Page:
Markets, whether large or small, keep communities thriving. But conflicts, disasters and a lack of infrastructure can prevent people from conducting the daily transactions on which all growth and progress depend. Around the world, Mercy Corps discovers why commerce is stuck.
In some places, manufacturers need loans to purchase equipment and young people desire job skills. In others, key transportation routes to market must be rebuilt or farmers require better storage to keep their inventory fresh until sold.
Our economic development projects provide financing, equipment, training or technical support. These projects help people find jobs, build their businesses, supply their communities with the goods they need —and improve their lives.
All stories about Economic opportunity
Sri Lanka: Using Science to Rebuild Communities
Mercy Corps has teamed up with over 50 geographic information systems (GIS) and remote sensing (RS) professionals to improve relief efforts in tsunami-stricken areas of Asia.
Indonesia: Reclaiming Aceh Besar
Honduras: Sweet Success
For Victor Rodriguez, the taste of success is sweet. In fact, it has a distinct peachy flavor with hints of pineapple.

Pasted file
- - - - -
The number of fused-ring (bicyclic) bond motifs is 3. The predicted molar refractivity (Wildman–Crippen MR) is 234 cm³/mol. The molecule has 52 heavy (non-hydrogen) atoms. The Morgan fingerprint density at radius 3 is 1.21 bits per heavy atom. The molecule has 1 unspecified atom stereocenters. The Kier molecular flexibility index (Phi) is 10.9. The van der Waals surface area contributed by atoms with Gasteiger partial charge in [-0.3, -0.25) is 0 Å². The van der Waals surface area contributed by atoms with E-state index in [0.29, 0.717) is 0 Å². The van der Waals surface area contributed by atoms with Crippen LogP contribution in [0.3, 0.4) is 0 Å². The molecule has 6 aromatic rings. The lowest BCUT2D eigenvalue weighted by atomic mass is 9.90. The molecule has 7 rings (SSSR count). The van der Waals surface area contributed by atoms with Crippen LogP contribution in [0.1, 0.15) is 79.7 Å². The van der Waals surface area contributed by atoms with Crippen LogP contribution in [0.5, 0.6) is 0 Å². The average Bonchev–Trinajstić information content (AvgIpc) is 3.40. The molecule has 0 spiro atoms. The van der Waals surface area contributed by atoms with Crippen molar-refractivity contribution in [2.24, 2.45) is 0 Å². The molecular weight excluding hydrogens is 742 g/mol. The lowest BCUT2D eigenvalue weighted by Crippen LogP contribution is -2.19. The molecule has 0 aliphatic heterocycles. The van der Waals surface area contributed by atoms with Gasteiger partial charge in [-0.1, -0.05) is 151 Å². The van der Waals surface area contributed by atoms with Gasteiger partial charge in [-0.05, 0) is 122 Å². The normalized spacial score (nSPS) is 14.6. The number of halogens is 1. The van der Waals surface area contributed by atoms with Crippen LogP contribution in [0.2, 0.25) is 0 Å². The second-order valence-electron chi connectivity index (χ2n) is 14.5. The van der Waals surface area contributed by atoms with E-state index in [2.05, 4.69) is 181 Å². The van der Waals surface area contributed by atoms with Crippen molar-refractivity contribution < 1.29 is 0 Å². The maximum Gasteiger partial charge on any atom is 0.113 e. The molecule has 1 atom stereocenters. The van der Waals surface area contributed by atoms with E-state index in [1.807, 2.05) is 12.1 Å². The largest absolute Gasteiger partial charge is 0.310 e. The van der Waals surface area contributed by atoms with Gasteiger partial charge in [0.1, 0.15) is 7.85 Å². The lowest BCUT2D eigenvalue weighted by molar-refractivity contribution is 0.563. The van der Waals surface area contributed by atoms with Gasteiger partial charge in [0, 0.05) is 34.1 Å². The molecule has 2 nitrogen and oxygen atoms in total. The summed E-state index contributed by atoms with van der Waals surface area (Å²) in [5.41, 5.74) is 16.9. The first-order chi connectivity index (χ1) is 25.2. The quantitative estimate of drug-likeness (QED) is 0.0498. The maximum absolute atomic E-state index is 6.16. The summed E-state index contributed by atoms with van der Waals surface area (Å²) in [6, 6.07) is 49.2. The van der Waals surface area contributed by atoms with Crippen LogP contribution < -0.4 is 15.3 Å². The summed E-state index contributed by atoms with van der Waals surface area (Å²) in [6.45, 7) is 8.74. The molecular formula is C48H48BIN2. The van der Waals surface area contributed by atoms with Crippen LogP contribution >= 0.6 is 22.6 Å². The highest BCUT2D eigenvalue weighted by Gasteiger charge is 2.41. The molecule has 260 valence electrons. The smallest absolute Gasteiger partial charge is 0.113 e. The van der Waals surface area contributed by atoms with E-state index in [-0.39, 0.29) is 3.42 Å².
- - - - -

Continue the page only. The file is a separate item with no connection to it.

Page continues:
Mongolia: A Growing Market for Farmers in Mongolia
Vegetable growers and dairy producers in Mongolia's Umnugobi province (or aimag) have begun supplying local produce to one of that country's largest mineral exploration operations.
Kosovo: Milk collection center opens in Kosovo
In Kosovo, milk is building stronger communities.
Lebanon: Festival Offers Feathery Bonanza For Bird Lovers
Comfortable shoes, some change and an desire to see nature is all you need for a weekend of bird watching and entertainment in Ebel es-Saqi, a village tagged recently by world-renowned experts as being one of the main pathways for migratory birds.
Nicaragua: Lush mountains and lofty goals
Julio Obeguedo is determined to reach the top of the coffee world. He's also resolved to lift other local farmers to that lofty goal.
Nicaragua: Re-inventing tradition
Magdeleno Benavides' path is a difficult one. After fifteen minutes of hiking, he arrives at the amazingly perilous slope where he's planted coffee under a grove of indigenous trees.
Nicaragua: An integrated farm brings new independence in Nicaragua
The coffee crisis has meant harder times for Birgina Morales and her family. Her husband has grown coffee all his life, and his father before him. Most of their meager livelihood came from the coffee harvest each year.
Balkan Region Is Slowly Rebuilding
Question: When did you first become involved in Bosnia?